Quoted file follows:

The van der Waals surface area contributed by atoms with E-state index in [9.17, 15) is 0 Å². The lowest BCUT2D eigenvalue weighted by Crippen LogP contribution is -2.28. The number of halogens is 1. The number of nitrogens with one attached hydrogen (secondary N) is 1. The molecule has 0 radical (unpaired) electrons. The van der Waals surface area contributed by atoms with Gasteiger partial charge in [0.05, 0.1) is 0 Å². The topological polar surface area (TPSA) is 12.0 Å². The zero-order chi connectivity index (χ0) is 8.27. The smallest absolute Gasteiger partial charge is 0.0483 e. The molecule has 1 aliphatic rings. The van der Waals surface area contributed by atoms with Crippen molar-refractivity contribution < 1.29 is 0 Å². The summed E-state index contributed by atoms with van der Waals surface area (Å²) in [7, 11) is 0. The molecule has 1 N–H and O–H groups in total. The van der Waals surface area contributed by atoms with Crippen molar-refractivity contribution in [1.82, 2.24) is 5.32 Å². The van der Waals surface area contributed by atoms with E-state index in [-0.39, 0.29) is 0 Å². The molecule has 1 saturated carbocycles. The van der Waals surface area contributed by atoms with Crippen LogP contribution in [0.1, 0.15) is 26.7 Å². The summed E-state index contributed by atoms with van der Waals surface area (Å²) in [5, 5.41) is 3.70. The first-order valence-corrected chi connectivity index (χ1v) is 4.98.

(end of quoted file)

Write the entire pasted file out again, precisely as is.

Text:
The van der Waals surface area contributed by atoms with E-state index in [9.17, 15) is 0 Å². The lowest BCUT2D eigenvalue weighted by Crippen LogP contribution is -2.28. The number of halogens is 1. The number of nitrogens with one attached hydrogen (secondary N) is 1. The molecule has 0 radical (unpaired) electrons. The van der Waals surface area contributed by atoms with Gasteiger partial charge in [0.05, 0.1) is 0 Å². The topological polar surface area (TPSA) is 12.0 Å². The zero-order chi connectivity index (χ0) is 8.27. The smallest absolute Gasteiger partial charge is 0.0483 e. The molecule has 1 aliphatic rings. The van der Waals surface area contributed by atoms with Crippen molar-refractivity contribution < 1.29 is 0 Å². The summed E-state index contributed by atoms with van der Waals surface area (Å²) in [7, 11) is 0. The molecule has 1 N–H and O–H groups in total. The van der Waals surface area contributed by atoms with Crippen molar-refractivity contribution in [1.82, 2.24) is 5.32 Å². The van der Waals surface area contributed by atoms with E-state index in [-0.39, 0.29) is 0 Å². The molecule has 1 saturated carbocycles. The van der Waals surface area contributed by atoms with Crippen LogP contribution in [0.1, 0.15) is 26.7 Å². The summed E-state index contributed by atoms with van der Waals surface area (Å²) in [5, 5.41) is 3.70. The first-order valence-corrected chi connectivity index (χ1v) is 4.98.